There's a reason melatonin is on many doctor's must-have anti-aging list and touted by celebrities like Suzanne Somers for its powerful ability to encourage sleep and slow aging.
While melatonin is produced during deep sleep, its benefits are not reserved to the midnight hours, however. From reducing PMS and migraines to slimming waistlines and boosting thyroid, this little magic pill does more than just put the 'beauty' back in sleep.
More melatonin, less PMS: If your monthly PMS symptoms have you pulling out your hair (or send your partner running for the hills) you may want to look at your sleep habits. A new study by Douglas Mental Health University Institute researchers has shown that low melatonin levels play a role in premenstrual dysphoric disorder (PMDD), or good old fashioned PMS. This doesn't, however, just affect one week in the month. Compared to their counterparts, PMDD sufferers had a further reduction in melatonin levels during their symptomatic luteal phase (the second half of their menstrual cycle when progesterone is at its highest). If this sounds familiar, try taking melatonin on days 12-28 of your cycle (with day one being the first day of bleeding) to see if takes the edge off your mood, and provides a restful slumber back into your nights.
Age in reverse: If you didn't worry about it in your first 30 years, you will in the next 30...aging. More specifically, how to look, feel and even live younger. The great news is melatonin has been shown to slow down the aging process. A research team in Paris found melatonin-based treatment can delay the first signs of aging in small mammals by at least three months (considering the animal lives just to 12 months, this is quite substantial!). While it may not get you carded while buying your favourite bottle of red wine, it will keep people thinking there are substantially less candles on your birthday cake.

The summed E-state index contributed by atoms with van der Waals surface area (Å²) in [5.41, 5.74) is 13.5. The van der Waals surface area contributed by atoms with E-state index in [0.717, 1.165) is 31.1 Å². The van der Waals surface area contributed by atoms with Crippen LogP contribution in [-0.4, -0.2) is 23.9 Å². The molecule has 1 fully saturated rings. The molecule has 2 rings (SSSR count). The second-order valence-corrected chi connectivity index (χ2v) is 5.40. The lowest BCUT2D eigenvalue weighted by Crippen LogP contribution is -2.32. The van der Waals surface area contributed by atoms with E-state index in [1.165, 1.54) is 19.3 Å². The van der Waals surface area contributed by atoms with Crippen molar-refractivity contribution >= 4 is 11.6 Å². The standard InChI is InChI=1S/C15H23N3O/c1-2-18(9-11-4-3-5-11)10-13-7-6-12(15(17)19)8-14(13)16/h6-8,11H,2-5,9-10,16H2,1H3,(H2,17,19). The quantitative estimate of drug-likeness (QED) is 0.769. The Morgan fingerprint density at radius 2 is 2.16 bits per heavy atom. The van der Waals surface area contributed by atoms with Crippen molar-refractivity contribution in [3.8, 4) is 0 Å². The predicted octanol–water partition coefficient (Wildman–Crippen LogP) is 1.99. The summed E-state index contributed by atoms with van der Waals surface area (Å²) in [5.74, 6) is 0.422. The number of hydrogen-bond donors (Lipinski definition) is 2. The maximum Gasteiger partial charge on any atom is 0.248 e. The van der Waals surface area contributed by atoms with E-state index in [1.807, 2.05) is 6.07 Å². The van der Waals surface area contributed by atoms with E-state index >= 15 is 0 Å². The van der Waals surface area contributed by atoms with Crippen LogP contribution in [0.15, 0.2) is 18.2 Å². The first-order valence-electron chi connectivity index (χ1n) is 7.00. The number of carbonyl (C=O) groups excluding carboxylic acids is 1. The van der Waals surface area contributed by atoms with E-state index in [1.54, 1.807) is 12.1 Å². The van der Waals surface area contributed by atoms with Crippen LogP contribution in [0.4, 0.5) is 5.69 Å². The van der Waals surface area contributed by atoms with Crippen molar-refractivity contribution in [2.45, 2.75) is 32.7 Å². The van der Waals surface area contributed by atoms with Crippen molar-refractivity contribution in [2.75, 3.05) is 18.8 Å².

Keep your belt a little tighter: We all know that the morning after a poor night's sleep can leave you veering from your diet and craving high-sugar foods. Well, low melatonin levels are actually a risk factor for diabetes (PMS, and now diabetes? It's true). Melatonin receptors have been found in many tissues of the body, including the pancreas which produces insulin (the fat-storing hormone). According to the Nurses' Health Study, participants with the lowest melatonin levels faced two times the risk of developing diabetes, compared with those with the highest levels. It certainly poses the question: does pre-diabetes begin with insomnia? I feel I can safely say, yes.
In a separate study, University of Granada researchers found that melatonin can even control weight gain without reducing food intake showing that sleep is indeed a required weight loss remedy.
Manage your migraines: My bet is that if you suffer from migraines, you would likely try anything to put an end to the discomfort and get a good night's sleep. Low levels of melatonin have been linked to a variety of headache types and have been shown to alleviate the pain. Results from one study, presented at the American Academy of Neurology's 65th annual meeting showed that, "Three mg of melatonin was more effective than the placebo and had efficacy similar to that of 25 mg of amitriptyline, a common sleep aid and antidepressant. Furthermore, it was better tolerated than amitriptyline, with lower rates of daytime sleepiness and no weight gain."
Supporting research published in Neurology, found that two thirds of patients taking 3 mg of melatonin nightly experienced a 50 per cent reduction of headaches per month. Additionally, the intensity and duration of headaches decreased. Adding this to the arsenal of migraine prevention techniques such as magnesium supplementation or a gluten-free diet may be your ticket to living headache-free.
Wake up a sluggish thyroid: As we age, night levels of melatonin also decline and with it comes an overall decrease in quality and quantity of sleep -- not to mention a reduction in many hormones and thyroid, your metabolic master -- is one of them. Researchers from the Menopause Center in Italy found that among peri-menopausal and menopausal women ages 42-62, administering 3 mg of melatonin at bedtime caused most of the women to report a general improvement of mood and a reduction in symptoms of depression, and highly significant improvement of thyroid function. This makes melatonin another powerful tool in the fight against the dreaded belly fat of menopause.